Factors Affecting Rice Milling
Quality and Yield-03



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Project Leader and Principal UC Investigators

Randall "Cass" Mutters, UCCE farm advisor, Butte County

James Thompson, Extension Specialist, Dept. of Biological and Ag. Engineering, UC Davis


Scientists working on this project have determined that certain meteorological conditions - dew formation and drying winds, in particular-have a big impact on head rice yield.

A controlled experiment at the Rice Experiment Station with M-202 medium grain showed that good head rice yield could be kept high even at low harvest moisture if the rice is not subject to rehydration from dew. Test plots were drained on September 12 (early), 18 (normal) or 26 (late) and harvested on September 30, October 6, 13 and 16, respectively. Each plot was hand harvested in six to eight locations and threshed with a small plot thresher. Rice moisture for each harvest location was determined with a single grain moisture meter.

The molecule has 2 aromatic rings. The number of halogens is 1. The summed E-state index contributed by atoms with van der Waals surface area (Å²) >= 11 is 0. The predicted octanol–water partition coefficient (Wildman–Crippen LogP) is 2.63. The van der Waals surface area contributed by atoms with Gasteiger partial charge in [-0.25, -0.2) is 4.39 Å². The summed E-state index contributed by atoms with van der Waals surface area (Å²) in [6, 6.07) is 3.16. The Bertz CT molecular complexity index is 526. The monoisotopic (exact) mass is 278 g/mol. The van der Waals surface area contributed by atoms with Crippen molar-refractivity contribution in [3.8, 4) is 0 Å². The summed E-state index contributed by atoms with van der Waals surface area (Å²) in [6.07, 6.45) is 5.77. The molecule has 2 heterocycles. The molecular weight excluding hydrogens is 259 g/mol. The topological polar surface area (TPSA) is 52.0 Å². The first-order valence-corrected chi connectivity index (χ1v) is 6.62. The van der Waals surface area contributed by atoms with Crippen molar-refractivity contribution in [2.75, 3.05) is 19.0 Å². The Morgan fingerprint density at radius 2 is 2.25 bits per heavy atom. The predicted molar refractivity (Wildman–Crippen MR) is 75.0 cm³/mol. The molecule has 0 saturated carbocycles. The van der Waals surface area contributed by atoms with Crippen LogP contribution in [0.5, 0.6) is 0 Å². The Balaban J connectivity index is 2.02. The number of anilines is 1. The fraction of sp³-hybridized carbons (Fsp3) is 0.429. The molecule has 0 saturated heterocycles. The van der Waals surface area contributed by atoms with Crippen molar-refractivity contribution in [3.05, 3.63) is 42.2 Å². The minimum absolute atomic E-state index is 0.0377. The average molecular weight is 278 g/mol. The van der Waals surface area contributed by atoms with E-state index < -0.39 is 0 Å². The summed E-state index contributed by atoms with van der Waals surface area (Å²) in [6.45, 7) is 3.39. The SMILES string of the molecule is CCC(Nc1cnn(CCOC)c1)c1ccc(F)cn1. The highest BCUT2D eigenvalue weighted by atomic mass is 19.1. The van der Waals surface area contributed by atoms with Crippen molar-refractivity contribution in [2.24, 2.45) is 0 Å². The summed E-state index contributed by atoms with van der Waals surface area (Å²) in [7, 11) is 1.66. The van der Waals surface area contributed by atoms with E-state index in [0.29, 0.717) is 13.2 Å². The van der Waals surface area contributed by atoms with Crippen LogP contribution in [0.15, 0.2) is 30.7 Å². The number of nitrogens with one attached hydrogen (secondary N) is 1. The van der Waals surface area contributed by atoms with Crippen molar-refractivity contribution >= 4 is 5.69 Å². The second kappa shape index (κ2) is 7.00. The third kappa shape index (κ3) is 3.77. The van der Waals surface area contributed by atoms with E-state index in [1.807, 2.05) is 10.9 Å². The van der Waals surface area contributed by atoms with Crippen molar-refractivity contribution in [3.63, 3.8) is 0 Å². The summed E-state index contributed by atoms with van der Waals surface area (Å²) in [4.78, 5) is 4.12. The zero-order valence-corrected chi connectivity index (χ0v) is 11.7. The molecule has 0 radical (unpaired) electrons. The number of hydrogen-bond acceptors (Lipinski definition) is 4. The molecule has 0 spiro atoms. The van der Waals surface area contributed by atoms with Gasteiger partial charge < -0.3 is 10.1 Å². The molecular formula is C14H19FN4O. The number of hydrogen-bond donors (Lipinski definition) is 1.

Findings confirmed that north winds in the Sacramento Valley cause rapid rice drying in the field and prevent dew formation, allowing head rice yields above 55 pounds per hundredweight in moisture ranges of 16 to 18 percent. These conditions produce rice with high value and low drying costs. After windy conditions stop and dew returns, harvest moisture must be above 22 to 24 percent to maintain head rice yields above 55 percent. Otherwise, head rice loss caused by rehydration of kernels below 16 percent will most likely occur. Early field draining resulted in lower rice moisture at harvest and contributed to lower head rice yield compared with normal and late drain times.


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